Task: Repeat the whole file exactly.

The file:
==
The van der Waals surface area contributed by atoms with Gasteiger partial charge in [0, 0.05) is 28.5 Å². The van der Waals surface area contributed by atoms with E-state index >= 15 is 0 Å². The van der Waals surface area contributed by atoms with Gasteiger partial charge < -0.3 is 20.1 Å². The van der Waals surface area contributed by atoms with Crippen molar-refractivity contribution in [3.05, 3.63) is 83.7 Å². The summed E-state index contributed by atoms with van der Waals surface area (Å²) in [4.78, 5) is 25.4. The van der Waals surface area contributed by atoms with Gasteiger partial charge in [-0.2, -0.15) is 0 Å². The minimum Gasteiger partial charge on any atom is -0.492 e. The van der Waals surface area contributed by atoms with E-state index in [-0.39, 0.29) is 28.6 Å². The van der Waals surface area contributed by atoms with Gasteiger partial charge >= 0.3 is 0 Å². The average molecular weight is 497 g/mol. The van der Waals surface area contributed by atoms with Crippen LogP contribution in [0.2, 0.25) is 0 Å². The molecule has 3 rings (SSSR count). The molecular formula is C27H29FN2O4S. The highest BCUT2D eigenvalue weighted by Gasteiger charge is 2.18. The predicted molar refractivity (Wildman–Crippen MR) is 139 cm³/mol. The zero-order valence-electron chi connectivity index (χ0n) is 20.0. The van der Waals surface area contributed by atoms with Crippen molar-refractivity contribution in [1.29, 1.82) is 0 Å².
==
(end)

The van der Waals surface area contributed by atoms with Gasteiger partial charge in [0, 0.05) is 28.5 Å². The van der Waals surface area contributed by atoms with E-state index >= 15 is 0 Å². The van der Waals surface area contributed by atoms with Gasteiger partial charge < -0.3 is 20.1 Å². The van der Waals surface area contributed by atoms with Crippen molar-refractivity contribution in [3.05, 3.63) is 83.7 Å². The summed E-state index contributed by atoms with van der Waals surface area (Å²) in [4.78, 5) is 25.4. The van der Waals surface area contributed by atoms with Gasteiger partial charge in [-0.2, -0.15) is 0 Å². The minimum Gasteiger partial charge on any atom is -0.492 e. The van der Waals surface area contributed by atoms with E-state index in [-0.39, 0.29) is 28.6 Å². The van der Waals surface area contributed by atoms with Gasteiger partial charge >= 0.3 is 0 Å². The average molecular weight is 497 g/mol. The van der Waals surface area contributed by atoms with Crippen LogP contribution in [0.2, 0.25) is 0 Å². The molecule has 3 rings (SSSR count). The molecular formula is C27H29FN2O4S. The highest BCUT2D eigenvalue weighted by Gasteiger charge is 2.18. The predicted molar refractivity (Wildman–Crippen MR) is 139 cm³/mol. The zero-order valence-electron chi connectivity index (χ0n) is 20.0. The van der Waals surface area contributed by atoms with Crippen molar-refractivity contribution in [1.29, 1.82) is 0 Å².